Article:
Read Me file for RandIntG.exe, v. 2.01 (2000-10-16). Win32: Windows 95 or Windows NT 4.0.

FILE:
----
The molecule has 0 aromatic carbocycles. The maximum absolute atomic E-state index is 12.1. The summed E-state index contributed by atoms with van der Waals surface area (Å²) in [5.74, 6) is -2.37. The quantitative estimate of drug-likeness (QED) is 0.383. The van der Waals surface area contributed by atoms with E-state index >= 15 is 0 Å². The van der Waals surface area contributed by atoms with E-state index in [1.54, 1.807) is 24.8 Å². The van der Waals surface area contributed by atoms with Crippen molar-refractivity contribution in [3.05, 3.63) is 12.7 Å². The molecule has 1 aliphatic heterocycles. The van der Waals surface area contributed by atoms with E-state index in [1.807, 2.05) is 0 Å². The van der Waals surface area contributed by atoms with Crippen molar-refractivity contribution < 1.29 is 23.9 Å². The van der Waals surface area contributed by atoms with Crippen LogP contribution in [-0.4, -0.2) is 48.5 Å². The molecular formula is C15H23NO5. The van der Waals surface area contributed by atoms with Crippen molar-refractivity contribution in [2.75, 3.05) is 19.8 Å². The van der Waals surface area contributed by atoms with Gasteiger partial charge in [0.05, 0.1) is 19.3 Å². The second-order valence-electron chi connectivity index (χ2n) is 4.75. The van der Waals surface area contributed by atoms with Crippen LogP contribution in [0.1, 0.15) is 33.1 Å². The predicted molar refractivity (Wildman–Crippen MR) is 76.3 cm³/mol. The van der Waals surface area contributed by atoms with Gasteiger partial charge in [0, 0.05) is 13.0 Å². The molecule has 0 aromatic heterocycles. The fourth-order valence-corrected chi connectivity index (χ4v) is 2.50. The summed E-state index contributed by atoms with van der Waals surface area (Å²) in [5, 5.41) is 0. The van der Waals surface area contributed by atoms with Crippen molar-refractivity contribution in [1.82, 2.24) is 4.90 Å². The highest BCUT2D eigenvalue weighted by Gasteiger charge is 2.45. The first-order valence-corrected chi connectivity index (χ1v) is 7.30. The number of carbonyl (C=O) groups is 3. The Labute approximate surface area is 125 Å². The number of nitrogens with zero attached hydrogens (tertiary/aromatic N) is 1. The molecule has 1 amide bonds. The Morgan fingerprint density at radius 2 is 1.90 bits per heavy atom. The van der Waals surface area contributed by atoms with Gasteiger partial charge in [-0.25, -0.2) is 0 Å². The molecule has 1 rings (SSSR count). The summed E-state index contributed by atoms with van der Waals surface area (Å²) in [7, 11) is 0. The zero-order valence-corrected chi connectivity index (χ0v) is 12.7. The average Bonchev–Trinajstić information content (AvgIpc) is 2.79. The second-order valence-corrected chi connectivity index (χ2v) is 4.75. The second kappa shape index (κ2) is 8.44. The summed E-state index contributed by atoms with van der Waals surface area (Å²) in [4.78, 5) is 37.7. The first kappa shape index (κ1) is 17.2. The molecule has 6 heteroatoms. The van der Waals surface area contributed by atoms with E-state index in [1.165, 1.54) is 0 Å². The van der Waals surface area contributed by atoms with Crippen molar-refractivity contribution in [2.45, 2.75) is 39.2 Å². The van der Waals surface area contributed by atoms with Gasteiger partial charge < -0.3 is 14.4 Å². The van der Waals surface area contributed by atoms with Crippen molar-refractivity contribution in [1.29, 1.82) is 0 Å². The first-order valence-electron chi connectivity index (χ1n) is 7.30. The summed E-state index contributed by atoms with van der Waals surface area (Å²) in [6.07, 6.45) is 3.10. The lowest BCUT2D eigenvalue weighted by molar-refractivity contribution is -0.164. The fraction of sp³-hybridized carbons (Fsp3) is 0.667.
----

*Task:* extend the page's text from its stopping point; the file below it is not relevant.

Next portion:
This program generates lists of nonnegative, 32-bit random numbers. It outputs each list in decimal and hex integers. Each random byte corresponding to a printable ASCII character also is output in a string below the numbers, for possible use in password composition. On exit from the program, a capture window presents all results for optional save to a text file. Install RandIntG by unZIPing the release file to any convenient directory. You should see: ReadMe.txt . . . 8500 bytes RandIntG.exe . . . 188,416 bytes Drop the .exe into any folder to create an icon. Version 2.01 makes minor improvements internally in the randomization. ----------------------------------------------------Program Details: Press [Generate] for a list of 16 new random numbers. Repeat any number of times. The numbers are true random numbers, not pseudorandom; so, the lists must be saved for repeatability. Press [Copy] to copy the latest (one) list to the Windows clipboard. Repeat [Generate] and [Copy] any number of times: The separate lists will remain visible unless closed individually; they all will close after [Quit] and then [Exit] from the capture window. Press [Quit] to cease random number generation. You will be presented a capture window which has cumulated all lists during the session, whether previously [Copy]'ed or not. Exitting from this capture window will terminate RantIntG. In the capture window (which will not display newline characters properly--to minimize peeking), you may select and copy parts of the cumulated lists to the clipboard, or you may save all cumulated lists to a text file. Any text editor will display the captured, saved lists formatted neatly. ----------------------------------------------------Internal Details: This is a C++ program developed in the Borland 5.01 Integrated Development Environment. Source is not provided.